The evolution of data and disparate systems

The weird thing about evolution is that it affects us even though we are deeply aware of its mechanisms and processes. There's something unavoidable and inexorable about it. While that's true of physical processes governed by natural selection, perhaps it's less true of human culture and technology. Or is it?

Over the long history of IT and its use in and by big business, we've seen constant innovation, sometimes incremental in progress but sometimes radically discontinuous. Consider the steady march of microprocessor performance in the former case and the sudden AI deep learning revolution for the latter. But in both cases what's happened before and what's happening now affect and influence what directions tech goes into tomorrow.

One constant over the course of IT since 1950 has been the centrality of data. In fact IT was first called "data processing" for a reason. Even though data has always been at the forefront, the nature of enterprise data has evolved, gradually at first and then more rapidly of late. It's fair to say that we've been in the midst of a veritable "Cambrian explosion" of enterprise data for the past 10 years. Initially our focus was on the volume and velocity of that data explosion. There's just so much of it and every day there's more of it at a faster rate than there was before.

But in addition to volume and rate of change, data types have been proliferating recently at alarming rates. We used to live in a world in which there was only one data model for the enterprise. In that world the relational model was king and SQL was its query language. Now we live in a world in which many data models exist and contribute value to the enterprise: relational, key-value, object-oriented, document, time series, and graph data models are everywhere you look. As if that weren't bad enough, it gets worse. We used to live in a world in which documents didn't really count as data, much less emails, or texts, chats, meeting records, transcripts, etc. Now everything counts as data in the sense that everything matters for analytics, compliance, reporting, decision making, and the like.

When thinking about enterprise data, everything matters and everything is, in principle, at least, connected. What we've learned is that with the right perspective on the relevant data, many heretofore hard problems become, in fact, pretty easy to solve. When you have the right data, you don't need fancy algorithms nearly so much as you need human attention, insight, and cleverness applied to data relevance, context, and connectedness.

So what's the problem? Surely we're entering a golden age. Well, not so fast.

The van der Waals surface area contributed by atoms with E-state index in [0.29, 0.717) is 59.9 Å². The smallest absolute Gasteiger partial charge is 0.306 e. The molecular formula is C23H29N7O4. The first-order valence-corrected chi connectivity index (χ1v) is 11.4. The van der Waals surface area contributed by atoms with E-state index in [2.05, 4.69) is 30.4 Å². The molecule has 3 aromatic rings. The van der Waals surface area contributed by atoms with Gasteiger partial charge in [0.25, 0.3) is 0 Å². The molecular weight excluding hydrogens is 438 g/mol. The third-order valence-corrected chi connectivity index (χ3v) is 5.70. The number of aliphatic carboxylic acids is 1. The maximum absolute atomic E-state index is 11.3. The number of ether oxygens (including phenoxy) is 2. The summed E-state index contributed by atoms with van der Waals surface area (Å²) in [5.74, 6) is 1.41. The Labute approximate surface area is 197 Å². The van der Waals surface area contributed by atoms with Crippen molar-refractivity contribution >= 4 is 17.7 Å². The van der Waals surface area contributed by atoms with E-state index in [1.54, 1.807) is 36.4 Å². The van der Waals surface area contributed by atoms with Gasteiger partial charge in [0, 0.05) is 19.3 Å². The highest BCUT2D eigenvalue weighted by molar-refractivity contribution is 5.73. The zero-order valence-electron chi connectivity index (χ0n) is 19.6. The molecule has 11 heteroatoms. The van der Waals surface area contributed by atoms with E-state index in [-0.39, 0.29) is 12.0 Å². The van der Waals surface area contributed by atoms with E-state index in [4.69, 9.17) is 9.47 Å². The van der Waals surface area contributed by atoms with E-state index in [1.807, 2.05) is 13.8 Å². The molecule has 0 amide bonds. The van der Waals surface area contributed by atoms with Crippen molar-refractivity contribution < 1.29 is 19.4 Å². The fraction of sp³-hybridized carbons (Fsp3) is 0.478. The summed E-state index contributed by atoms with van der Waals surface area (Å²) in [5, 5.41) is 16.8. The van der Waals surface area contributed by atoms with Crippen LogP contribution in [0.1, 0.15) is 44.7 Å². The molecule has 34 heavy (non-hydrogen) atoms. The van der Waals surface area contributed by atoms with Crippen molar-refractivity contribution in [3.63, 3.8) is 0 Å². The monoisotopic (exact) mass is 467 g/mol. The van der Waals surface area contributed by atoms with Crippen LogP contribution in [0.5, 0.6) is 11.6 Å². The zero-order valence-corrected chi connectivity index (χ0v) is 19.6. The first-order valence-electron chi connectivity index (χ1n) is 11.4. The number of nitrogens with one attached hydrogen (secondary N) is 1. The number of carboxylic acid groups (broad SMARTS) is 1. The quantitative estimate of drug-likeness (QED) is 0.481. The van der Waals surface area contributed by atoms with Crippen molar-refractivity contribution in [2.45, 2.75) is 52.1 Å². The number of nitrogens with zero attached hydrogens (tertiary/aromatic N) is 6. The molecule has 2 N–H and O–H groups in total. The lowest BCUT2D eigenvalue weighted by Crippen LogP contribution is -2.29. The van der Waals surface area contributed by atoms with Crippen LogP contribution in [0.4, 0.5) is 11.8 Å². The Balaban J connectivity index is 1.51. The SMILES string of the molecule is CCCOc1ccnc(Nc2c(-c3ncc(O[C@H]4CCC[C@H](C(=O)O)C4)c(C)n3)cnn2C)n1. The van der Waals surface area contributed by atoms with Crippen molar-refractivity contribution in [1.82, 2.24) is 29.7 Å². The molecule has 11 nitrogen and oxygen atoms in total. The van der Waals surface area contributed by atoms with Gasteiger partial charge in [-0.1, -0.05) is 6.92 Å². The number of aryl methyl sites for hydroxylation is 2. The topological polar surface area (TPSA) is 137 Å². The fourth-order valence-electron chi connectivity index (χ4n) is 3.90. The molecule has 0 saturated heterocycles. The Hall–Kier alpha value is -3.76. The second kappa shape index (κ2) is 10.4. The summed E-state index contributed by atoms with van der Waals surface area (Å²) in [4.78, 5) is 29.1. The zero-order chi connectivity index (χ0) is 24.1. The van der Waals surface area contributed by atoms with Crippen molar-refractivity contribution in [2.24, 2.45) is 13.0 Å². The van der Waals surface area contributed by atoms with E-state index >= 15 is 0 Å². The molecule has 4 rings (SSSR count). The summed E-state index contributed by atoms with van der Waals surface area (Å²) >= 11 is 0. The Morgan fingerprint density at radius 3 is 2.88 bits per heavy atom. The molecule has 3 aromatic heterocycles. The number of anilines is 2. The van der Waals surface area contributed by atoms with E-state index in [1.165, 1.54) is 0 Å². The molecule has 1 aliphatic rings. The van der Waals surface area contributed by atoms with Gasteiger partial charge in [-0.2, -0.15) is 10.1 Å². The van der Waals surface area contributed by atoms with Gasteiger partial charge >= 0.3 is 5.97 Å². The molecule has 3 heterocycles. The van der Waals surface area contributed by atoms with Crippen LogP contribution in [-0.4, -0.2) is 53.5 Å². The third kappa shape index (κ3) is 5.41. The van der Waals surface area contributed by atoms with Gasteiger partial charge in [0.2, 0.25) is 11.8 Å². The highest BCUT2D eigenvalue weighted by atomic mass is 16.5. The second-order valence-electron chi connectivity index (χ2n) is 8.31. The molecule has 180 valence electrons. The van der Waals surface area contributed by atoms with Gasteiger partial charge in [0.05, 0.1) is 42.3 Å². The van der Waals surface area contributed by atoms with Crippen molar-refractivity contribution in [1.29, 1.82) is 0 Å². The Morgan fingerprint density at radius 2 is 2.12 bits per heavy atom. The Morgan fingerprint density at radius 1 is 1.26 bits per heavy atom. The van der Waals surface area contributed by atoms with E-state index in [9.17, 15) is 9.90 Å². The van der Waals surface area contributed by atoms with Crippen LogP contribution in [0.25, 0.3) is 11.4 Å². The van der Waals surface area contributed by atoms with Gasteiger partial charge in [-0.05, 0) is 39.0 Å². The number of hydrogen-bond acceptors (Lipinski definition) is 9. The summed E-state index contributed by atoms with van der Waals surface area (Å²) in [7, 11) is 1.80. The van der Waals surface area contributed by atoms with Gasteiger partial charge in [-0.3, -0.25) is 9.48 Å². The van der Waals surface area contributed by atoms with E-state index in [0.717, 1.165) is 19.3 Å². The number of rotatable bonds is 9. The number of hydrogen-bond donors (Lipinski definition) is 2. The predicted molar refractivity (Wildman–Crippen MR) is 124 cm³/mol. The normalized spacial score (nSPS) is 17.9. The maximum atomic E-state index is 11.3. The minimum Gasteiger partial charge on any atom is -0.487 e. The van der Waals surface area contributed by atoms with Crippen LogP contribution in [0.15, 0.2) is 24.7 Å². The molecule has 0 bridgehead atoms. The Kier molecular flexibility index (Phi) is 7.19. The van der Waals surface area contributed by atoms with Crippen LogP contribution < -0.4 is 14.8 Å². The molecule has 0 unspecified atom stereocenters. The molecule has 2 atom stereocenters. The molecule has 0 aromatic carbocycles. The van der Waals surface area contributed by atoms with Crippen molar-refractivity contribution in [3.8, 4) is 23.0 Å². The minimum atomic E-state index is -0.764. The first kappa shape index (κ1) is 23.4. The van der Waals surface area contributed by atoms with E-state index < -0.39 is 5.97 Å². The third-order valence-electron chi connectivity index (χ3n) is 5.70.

When we look again at IT, we find disconnected data in isolated data silos; far flung and dispersed data archipelagoes; endless reams of incompatible formats, rates of change, and schemas. We've built networks of networks that literally span our globe and beyond. We've connected the systems into networks and the networks into an internetwork. Our systems can all "talk to each other", but what about the data?

In the world of data management, databases, and applications, we see only endless cantonization. If all the data about my enterprise is connected by virtue of it being about my enterprise, why do I have to query a dozen disconnected data silos to learn anything new? If it's all related, why do I lose valuable meaning when I switch contexts? Why is all of the data so disconnected?

To answer that question, we have to return to our old friend, evolution. Data management systems evolved in a world very unlike the world we live in today. They were all adapted to flourish in environments in which:

  • Relational data is the king and SQL is its query language
  • The king is jealous and will have no other data models or formats before it
  • Data was structured and relational and rarely sparse
  • Connections between disparate data types weren't crucial
  • The rate of change was relatively slow

This is the world in which relational, SQL, data warehouses, SharePoint, Oracle, search engines, and MDM evolved into dominance. But conditions change, winners and losers emerge and re-emerge. That world is gone.

We need to think hard about what kind of data management techniques, databases, data management systems can flourish and thrive in the data environment that exists in the enterprise today. We may find, like Google, LinkedIn, and Facebook found, that a data management approach that focuses on connecting the relevant data together, no matter where it lives is the key to dominance in the world we've created and the world we will live in for the foreseeable future.

Image CreditKC Jan / Shutterstock

Kendall Clark is Founder and CTO of Stardog, an enterprise data unification company. Stardog partners with industry leaders like Morgan Stanley, Bosch, and NASA. Before founding Stardog, Kendall was a philosopher, an editor and columnist in the IT industry for O’Reilly Media, and an AI researcher at UMD. He chaired the W3C working group that produced SPARQL, the world’s leading knowledge graph query language Learn more about how Stardog is connecting data at www.stardog.com.

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